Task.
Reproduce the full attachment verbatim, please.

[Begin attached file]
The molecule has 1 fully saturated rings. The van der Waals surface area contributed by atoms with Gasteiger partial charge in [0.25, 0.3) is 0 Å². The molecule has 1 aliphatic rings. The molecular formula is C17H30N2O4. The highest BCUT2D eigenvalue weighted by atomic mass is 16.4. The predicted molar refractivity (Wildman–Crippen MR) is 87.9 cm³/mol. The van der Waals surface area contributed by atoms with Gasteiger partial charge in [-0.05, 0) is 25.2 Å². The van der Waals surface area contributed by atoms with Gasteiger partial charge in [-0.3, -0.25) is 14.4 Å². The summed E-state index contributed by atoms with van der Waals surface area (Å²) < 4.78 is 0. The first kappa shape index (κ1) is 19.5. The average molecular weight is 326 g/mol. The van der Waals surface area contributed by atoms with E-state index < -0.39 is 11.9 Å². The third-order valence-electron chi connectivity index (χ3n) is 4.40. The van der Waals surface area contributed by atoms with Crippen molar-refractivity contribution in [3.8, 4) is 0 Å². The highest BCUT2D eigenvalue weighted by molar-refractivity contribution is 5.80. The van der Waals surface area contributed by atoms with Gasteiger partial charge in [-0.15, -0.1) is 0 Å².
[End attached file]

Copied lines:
The molecule has 1 fully saturated rings. The van der Waals surface area contributed by atoms with Gasteiger partial charge in [0.25, 0.3) is 0 Å². The molecule has 1 aliphatic rings. The molecular formula is C17H30N2O4. The highest BCUT2D eigenvalue weighted by atomic mass is 16.4. The predicted molar refractivity (Wildman–Crippen MR) is 87.9 cm³/mol. The van der Waals surface area contributed by atoms with Gasteiger partial charge in [-0.05, 0) is 25.2 Å². The van der Waals surface area contributed by atoms with Gasteiger partial charge in [-0.3, -0.25) is 14.4 Å². The summed E-state index contributed by atoms with van der Waals surface area (Å²) < 4.78 is 0. The first kappa shape index (κ1) is 19.5. The average molecular weight is 326 g/mol. The van der Waals surface area contributed by atoms with E-state index < -0.39 is 11.9 Å². The third-order valence-electron chi connectivity index (χ3n) is 4.40. The van der Waals surface area contributed by atoms with Crippen molar-refractivity contribution in [3.8, 4) is 0 Å². The highest BCUT2D eigenvalue weighted by molar-refractivity contribution is 5.80. The van der Waals surface area contributed by atoms with Gasteiger partial charge in [-0.15, -0.1) is 0 Å².